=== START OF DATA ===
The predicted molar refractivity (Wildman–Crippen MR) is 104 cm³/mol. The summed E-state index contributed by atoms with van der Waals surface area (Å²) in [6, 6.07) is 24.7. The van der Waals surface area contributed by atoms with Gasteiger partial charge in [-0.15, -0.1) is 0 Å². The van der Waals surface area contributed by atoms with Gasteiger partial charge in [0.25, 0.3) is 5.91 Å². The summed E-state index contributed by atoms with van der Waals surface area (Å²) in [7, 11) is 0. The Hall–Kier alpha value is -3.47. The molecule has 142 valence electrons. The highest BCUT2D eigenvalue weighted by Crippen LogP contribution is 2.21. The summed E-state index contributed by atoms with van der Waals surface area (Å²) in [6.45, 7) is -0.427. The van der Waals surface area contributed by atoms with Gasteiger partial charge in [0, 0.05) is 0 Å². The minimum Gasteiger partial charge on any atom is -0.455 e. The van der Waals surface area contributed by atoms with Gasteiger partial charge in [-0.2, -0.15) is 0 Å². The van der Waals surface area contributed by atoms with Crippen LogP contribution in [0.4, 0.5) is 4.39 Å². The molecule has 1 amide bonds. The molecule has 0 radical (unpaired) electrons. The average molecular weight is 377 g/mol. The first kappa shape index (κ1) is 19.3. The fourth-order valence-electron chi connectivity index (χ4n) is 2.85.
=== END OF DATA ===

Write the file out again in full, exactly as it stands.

The predicted molar refractivity (Wildman–Crippen MR) is 104 cm³/mol. The summed E-state index contributed by atoms with van der Waals surface area (Å²) in [6, 6.07) is 24.7. The van der Waals surface area contributed by atoms with Gasteiger partial charge in [-0.15, -0.1) is 0 Å². The van der Waals surface area contributed by atoms with Gasteiger partial charge in [0.25, 0.3) is 5.91 Å². The summed E-state index contributed by atoms with van der Waals surface area (Å²) in [7, 11) is 0. The Hall–Kier alpha value is -3.47. The molecule has 142 valence electrons. The highest BCUT2D eigenvalue weighted by Crippen LogP contribution is 2.21. The summed E-state index contributed by atoms with van der Waals surface area (Å²) in [6.45, 7) is -0.427. The van der Waals surface area contributed by atoms with Gasteiger partial charge in [0, 0.05) is 0 Å². The minimum Gasteiger partial charge on any atom is -0.455 e. The van der Waals surface area contributed by atoms with Gasteiger partial charge in [-0.2, -0.15) is 0 Å². The van der Waals surface area contributed by atoms with Crippen LogP contribution in [0.4, 0.5) is 4.39 Å². The molecule has 1 amide bonds. The molecule has 0 radical (unpaired) electrons. The average molecular weight is 377 g/mol. The first kappa shape index (κ1) is 19.3. The fourth-order valence-electron chi connectivity index (χ4n) is 2.85.